Contributors are hence welcome to propose articles about one topic or group of people that are ignored or forgotten by the Agenda 2030, or case-studies dealing with the groups who feel excluded by the goals.

Submission details / Participation in Issue no. 253 (2023/3) of the RIED

We welcome articles from authors with different profiles or coming from different fields of the human and social sciences: sociology, demography, history, geography, political science, economics, anthropology, the environmental sciences, etc. This special issue hopes to reflect different perspectives on the SDGs. The diversity of origins, experiences, or contributions to the field of development, of angles and points of views is welcome.

Authors are also invited to explore a critical yet constructive analysis of the SDGs based on local, national and international trajectories. The contextualisation of empirical studies, original sources, the combination of theory and robust empirical data, will be appreciated.

Articles (45.000 signs – excluding the abstract and bibliography) can be written in French, Spanish or English. They can deal with the specific topics mentioned in the call, or specific case-studies. They can derive from presentations made at a conference and be part of a compilation. However, they need to be original documents and meet the standards and format of the Revue internationale des études du développement (see the instructions to authors on the journal’s webpage).

The authors agree to read the editorial policy of the Revue internationale des études du développement and to comply with the code of ethics.

The selection process will take place according to the dates specified in the publication calendar below.

  1. Submitting the proposal

The proposals in French, English, or Spanish must present the paper in 4,000 characters (with spaces), or approximately one page. The Word file (.doc or .docx) for the proposal must be entitled “AUTHOR’S SURNAME-Proposal-253,” and must include:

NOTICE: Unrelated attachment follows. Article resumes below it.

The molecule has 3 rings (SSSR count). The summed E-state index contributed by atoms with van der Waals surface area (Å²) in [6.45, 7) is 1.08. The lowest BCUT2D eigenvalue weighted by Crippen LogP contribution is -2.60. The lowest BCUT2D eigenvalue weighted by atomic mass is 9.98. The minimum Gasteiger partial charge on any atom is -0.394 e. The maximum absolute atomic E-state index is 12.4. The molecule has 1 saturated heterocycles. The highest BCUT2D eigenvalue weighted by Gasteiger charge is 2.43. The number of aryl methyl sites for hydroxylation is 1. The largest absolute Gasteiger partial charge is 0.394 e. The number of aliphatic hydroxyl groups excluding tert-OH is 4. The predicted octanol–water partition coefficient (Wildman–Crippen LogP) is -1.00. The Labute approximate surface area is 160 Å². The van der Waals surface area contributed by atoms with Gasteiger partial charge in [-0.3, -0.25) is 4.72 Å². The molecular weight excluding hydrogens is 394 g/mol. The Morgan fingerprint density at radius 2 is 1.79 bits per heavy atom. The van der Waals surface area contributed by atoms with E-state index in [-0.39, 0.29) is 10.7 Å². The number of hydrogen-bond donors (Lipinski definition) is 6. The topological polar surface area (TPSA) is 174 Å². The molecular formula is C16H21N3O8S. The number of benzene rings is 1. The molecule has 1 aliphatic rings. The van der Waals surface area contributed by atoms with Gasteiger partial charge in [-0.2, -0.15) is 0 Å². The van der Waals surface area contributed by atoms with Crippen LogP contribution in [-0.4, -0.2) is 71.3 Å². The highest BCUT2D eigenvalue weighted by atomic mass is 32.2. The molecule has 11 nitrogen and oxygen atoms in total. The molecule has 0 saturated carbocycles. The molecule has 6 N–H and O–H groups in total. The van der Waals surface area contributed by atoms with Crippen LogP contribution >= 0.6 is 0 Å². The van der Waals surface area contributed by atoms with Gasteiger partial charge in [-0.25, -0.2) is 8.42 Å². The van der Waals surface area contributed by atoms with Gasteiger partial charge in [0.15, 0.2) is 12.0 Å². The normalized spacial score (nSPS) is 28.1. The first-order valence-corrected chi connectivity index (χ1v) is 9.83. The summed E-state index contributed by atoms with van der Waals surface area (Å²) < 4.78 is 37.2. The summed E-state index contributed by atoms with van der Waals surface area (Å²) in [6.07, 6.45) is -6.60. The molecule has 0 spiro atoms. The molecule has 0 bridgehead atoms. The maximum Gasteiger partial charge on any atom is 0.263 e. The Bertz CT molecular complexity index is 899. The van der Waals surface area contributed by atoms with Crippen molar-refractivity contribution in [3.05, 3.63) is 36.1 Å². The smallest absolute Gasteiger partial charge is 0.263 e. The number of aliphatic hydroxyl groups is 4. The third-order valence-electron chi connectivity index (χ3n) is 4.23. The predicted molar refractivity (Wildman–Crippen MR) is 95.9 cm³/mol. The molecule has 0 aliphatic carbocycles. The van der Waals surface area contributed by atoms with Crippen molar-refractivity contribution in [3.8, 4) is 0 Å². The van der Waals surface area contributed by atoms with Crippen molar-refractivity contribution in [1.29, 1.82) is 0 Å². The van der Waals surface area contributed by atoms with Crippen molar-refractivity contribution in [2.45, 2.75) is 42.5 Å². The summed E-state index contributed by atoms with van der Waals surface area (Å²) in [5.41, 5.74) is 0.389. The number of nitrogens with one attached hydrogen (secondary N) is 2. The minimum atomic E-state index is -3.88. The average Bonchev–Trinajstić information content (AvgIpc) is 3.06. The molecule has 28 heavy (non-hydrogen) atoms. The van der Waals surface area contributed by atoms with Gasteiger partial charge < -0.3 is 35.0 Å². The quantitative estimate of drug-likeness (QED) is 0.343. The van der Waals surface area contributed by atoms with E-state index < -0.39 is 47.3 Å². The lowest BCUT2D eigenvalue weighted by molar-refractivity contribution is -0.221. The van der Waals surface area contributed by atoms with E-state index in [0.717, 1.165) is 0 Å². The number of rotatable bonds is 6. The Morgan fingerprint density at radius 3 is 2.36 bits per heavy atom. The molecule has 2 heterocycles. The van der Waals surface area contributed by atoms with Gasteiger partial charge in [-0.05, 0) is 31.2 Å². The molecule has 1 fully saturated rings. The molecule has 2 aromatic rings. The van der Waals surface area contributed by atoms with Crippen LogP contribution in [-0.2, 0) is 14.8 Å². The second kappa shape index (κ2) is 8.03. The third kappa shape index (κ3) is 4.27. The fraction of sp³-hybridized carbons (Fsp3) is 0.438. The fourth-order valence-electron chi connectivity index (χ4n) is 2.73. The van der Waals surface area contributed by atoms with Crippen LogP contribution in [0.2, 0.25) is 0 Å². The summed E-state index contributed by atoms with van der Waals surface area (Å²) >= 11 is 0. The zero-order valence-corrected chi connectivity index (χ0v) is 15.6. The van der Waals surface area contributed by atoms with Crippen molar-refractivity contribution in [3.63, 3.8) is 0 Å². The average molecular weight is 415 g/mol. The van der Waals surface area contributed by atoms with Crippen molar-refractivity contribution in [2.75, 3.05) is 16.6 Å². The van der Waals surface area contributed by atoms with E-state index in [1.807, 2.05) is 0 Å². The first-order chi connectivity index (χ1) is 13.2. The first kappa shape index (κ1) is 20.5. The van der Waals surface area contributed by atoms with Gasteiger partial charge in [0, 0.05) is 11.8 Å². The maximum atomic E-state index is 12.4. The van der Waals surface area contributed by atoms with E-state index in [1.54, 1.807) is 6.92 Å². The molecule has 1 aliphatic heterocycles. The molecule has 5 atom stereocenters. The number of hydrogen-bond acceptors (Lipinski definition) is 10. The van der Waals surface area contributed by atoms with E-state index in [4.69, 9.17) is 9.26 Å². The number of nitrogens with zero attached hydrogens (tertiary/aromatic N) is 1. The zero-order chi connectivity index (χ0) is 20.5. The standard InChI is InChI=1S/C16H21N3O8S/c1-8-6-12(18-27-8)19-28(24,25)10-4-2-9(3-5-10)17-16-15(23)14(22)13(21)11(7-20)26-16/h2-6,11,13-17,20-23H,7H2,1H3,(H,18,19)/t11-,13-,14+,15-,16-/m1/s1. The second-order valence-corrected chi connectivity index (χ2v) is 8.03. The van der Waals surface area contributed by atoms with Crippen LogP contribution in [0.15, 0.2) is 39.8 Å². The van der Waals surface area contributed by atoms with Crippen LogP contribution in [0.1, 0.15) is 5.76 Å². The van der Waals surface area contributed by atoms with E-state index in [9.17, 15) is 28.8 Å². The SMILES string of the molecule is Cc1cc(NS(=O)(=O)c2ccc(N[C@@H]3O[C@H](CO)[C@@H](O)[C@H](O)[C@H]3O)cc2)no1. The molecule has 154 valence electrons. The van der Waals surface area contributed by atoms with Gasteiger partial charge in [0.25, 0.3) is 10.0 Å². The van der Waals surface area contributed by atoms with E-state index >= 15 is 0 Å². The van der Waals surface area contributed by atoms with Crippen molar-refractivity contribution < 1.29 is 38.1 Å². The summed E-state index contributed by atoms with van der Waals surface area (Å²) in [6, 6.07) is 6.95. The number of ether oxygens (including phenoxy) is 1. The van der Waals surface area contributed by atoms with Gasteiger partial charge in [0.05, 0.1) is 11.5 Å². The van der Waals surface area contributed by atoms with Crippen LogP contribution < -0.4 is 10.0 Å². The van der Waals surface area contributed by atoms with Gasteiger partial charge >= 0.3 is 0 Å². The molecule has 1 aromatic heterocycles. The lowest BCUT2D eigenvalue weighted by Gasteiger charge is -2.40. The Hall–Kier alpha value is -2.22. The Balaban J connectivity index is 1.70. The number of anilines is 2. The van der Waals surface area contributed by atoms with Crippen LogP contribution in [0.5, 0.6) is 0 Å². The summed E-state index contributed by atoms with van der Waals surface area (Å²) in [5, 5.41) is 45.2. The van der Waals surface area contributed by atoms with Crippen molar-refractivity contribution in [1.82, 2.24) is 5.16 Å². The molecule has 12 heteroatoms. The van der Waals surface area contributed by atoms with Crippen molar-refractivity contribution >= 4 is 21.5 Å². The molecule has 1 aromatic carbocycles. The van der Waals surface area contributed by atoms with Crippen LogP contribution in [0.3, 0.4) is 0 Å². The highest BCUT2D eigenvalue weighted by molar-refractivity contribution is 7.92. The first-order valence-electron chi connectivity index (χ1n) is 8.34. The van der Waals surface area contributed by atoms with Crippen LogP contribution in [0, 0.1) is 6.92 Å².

• a title (70 characters maximum, with the possibility of adding a subtitle);
  • an abstract detailing the research question, the theoretical framework, the fieldwork, and the main results;
  • some bibliographical references (not included in the character count);
  • a second file entitled “AUTHOR’S SURNAME-253-info,” including the author’s first name and last name, their status, their institutional affiliation, and their email address.

The relevancy of the proposals with regard to this call for papers and their conformity to the journal guidelines will be verified by the journal editors and the editorial team.

The proposals must be submitted to:

  • revdev@univ-paris1.fr
  • genevieve.laroche.3@ulaval.ca
  • smalt006@uottawa.ca
  • jade.st-georges.1@ulaval.ca
  • doummed@gmail.com

by October 10th, 2022.

  1. Submitting the paper

The authors whose proposals have been selected will be invited to send a first draft of their article, which must absolutely follow the guidelines below. The articles will then be submitted to a double blind peer review by two external reviewers who are experts on the topic.

The articles (45,000 characters with spaces, excluding the abstract and references) may be written in French, English, or Spanish. They must be original work. They may however have been presented at a conference (with proceedings), as long as they have been adapted to the format required by the Revue internationale des études du développement (see the guidelines for authors on the blog for the publications of the IEDES), but the author must not submit their paper to another journal simultaneously.

Publication calendar

The authors agree to comply with the calendar.

The proposals must be submitted by October 10th

The authors preselected by the editors and the editorial committee will be notified by the editorial team the week of October 17, 2022.

The first draft (V1), following the journal’s guidelines for authors, must be submitted by the authors to the five aforementioned email addresses by January 5th, 2023.

The evaluation process will take a few months; each – anonymous – article will be submitted to a double blind peer review by two external reviewers who are experts on the topic. Requesting a first version of the article does not constitute a commitment on the part of the journal to publish the aforementioned article, which must be approved by the editorial committee, following the different steps in the evaluation process; no. 253 is expected to be published in October 2023.


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  • Monday, October 10, 2022


  • Objectif de développement durable, ODD, Objetivos de Desarrollo Sostenible, Sustainable Development Goal, SDG


  • Béatrice Trotier-Faurion
    courriel : revdev [at] univ-paris1 [dot] fr

Information source

  • Béatrice Trotier-Faurion
    courriel : revdev [at] univ-paris1 [dot] fr


CC0-1.0 This announcement is licensed under the terms of Creative Commons CC0 1.0 Universal.

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« The Sustainable Development Goals under scrutiny », Call for papers, Calenda, Published on Wednesday, August 24, 2022, https://calenda.org/1012709